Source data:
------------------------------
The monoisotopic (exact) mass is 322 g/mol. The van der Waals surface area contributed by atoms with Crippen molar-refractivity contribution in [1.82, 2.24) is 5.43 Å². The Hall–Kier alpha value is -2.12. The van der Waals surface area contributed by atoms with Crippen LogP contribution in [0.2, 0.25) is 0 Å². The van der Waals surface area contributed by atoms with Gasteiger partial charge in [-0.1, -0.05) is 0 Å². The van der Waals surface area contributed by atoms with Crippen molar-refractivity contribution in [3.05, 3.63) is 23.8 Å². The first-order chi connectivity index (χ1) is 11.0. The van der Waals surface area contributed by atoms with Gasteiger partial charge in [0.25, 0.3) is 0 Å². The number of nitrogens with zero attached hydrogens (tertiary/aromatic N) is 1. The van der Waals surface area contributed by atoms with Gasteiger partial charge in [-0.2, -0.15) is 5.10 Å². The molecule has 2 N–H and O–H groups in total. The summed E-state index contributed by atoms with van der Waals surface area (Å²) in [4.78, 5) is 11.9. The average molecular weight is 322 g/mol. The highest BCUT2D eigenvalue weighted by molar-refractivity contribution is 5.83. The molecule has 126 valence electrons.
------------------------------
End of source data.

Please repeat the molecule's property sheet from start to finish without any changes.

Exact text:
The monoisotopic (exact) mass is 322 g/mol. The van der Waals surface area contributed by atoms with Crippen molar-refractivity contribution in [1.82, 2.24) is 5.43 Å². The Hall–Kier alpha value is -2.12. The van der Waals surface area contributed by atoms with Crippen LogP contribution in [0.2, 0.25) is 0 Å². The van der Waals surface area contributed by atoms with Gasteiger partial charge in [-0.1, -0.05) is 0 Å². The van der Waals surface area contributed by atoms with Crippen molar-refractivity contribution in [3.05, 3.63) is 23.8 Å². The first-order chi connectivity index (χ1) is 11.0. The van der Waals surface area contributed by atoms with Gasteiger partial charge in [0.25, 0.3) is 0 Å². The number of nitrogens with zero attached hydrogens (tertiary/aromatic N) is 1. The van der Waals surface area contributed by atoms with Gasteiger partial charge in [-0.2, -0.15) is 5.10 Å². The molecule has 2 N–H and O–H groups in total. The summed E-state index contributed by atoms with van der Waals surface area (Å²) in [4.78, 5) is 11.9. The average molecular weight is 322 g/mol. The highest BCUT2D eigenvalue weighted by molar-refractivity contribution is 5.83. The molecule has 126 valence electrons.